student who is finally doing well, but is fearful about a looming test in gym class.
Not only does the teacher stop to listen; she promises to find a way to solve the
"It's amazing how you can get these people together and make a decision,"
said Kyle Abernathy, a special education teacher who came to Mt. Ararat this year
from a rural district outside the partnership. "The climate, which flows over
into the kids, too, is a warmer environment. It's like a team." In her old school,
she said, "I felt isolated. Even within my own building, there were teachers
I probably never met."
Principal Manchester agrees. "When I first started at the middle school,
you could not hold a conversation with the staff about something that was out of
anybody's content area," she said. "Now they are doing problem-solving
beyond their own needs. They are really looking at the whole school and the big picture."
Ruff tells of bringing his three-year-old daughter, Bridget, to his office at
the partnership one day, after which her mother asked what it was like. She responded:
"They just do a lot of talking." And that pretty much appears to be the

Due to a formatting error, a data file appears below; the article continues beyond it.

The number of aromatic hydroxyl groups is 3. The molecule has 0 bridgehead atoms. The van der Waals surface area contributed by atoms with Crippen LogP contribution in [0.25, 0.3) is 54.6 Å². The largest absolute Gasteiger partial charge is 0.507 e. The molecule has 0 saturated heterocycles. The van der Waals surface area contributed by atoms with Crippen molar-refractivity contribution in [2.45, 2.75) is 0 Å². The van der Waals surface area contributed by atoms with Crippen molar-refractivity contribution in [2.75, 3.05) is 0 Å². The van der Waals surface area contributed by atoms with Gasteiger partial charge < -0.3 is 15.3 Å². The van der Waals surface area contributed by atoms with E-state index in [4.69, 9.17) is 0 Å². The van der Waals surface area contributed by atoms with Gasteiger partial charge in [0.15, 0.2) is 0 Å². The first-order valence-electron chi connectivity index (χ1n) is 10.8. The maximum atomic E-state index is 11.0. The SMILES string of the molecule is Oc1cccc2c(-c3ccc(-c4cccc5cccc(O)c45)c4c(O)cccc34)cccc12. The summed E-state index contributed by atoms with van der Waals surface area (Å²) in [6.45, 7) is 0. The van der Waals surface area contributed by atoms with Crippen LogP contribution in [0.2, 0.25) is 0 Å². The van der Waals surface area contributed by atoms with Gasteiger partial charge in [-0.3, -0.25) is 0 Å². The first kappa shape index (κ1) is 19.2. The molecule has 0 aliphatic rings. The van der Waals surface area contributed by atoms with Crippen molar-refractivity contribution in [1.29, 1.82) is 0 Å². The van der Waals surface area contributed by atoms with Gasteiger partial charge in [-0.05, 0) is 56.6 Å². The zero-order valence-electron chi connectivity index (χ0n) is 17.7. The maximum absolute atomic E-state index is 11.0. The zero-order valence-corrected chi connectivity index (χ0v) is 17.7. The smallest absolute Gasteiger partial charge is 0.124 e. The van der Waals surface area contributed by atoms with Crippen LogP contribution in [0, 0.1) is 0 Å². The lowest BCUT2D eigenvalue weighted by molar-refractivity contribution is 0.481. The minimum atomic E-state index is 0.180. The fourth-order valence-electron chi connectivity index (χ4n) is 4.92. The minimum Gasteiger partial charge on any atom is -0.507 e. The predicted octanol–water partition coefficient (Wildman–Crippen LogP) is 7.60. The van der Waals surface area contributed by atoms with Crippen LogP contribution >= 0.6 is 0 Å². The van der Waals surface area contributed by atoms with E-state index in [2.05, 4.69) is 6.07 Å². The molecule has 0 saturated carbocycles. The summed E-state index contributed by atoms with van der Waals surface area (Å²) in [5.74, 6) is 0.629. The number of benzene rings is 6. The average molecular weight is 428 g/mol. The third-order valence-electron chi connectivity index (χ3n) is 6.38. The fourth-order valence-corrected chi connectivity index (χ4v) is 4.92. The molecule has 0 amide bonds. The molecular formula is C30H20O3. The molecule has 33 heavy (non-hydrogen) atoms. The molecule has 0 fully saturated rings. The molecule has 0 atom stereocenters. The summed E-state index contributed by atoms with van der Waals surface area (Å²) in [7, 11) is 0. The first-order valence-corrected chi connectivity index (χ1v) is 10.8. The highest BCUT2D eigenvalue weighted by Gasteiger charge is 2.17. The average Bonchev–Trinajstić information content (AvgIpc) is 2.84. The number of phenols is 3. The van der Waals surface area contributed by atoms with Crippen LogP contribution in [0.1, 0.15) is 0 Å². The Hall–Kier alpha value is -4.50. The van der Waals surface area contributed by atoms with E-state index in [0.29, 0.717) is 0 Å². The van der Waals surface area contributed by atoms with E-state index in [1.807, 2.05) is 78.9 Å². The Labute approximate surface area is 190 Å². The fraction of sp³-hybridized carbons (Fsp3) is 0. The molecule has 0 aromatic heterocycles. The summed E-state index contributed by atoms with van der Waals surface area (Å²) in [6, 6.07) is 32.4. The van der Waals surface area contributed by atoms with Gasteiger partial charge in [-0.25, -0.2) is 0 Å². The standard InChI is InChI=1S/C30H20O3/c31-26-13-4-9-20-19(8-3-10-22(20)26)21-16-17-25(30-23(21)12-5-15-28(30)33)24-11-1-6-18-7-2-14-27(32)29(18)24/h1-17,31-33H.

gist of things. When a colleague first proposed the CFGs, "they said, 'OK, we
get a bunch of people together, maybe ten to 12 people, and somebody to facilitate
that group, and they talk about their work,'" Ruff said. "There was a pause,
and I said, 'OK.' But that was it. It's really that simple."
Even the partnership's office at the university is in a large open room, with work
areas separated by waist-high partitions. There is a conference table in the center
and a lot of random conversation back and forth. In short, Ruff said, "the partnership
brings people together to generate ideas, realizing I don't have the answers, but
maybe I have a piece and you have another piece, and we can put them all together."
||Heidi Paulding, who teaches Latin at a Maine high school, likes the
exchanges of ideas promoted by the Southern Maine Partnership.
Of course, the CFGs are not the only initiative of the Southern Maine Partnership.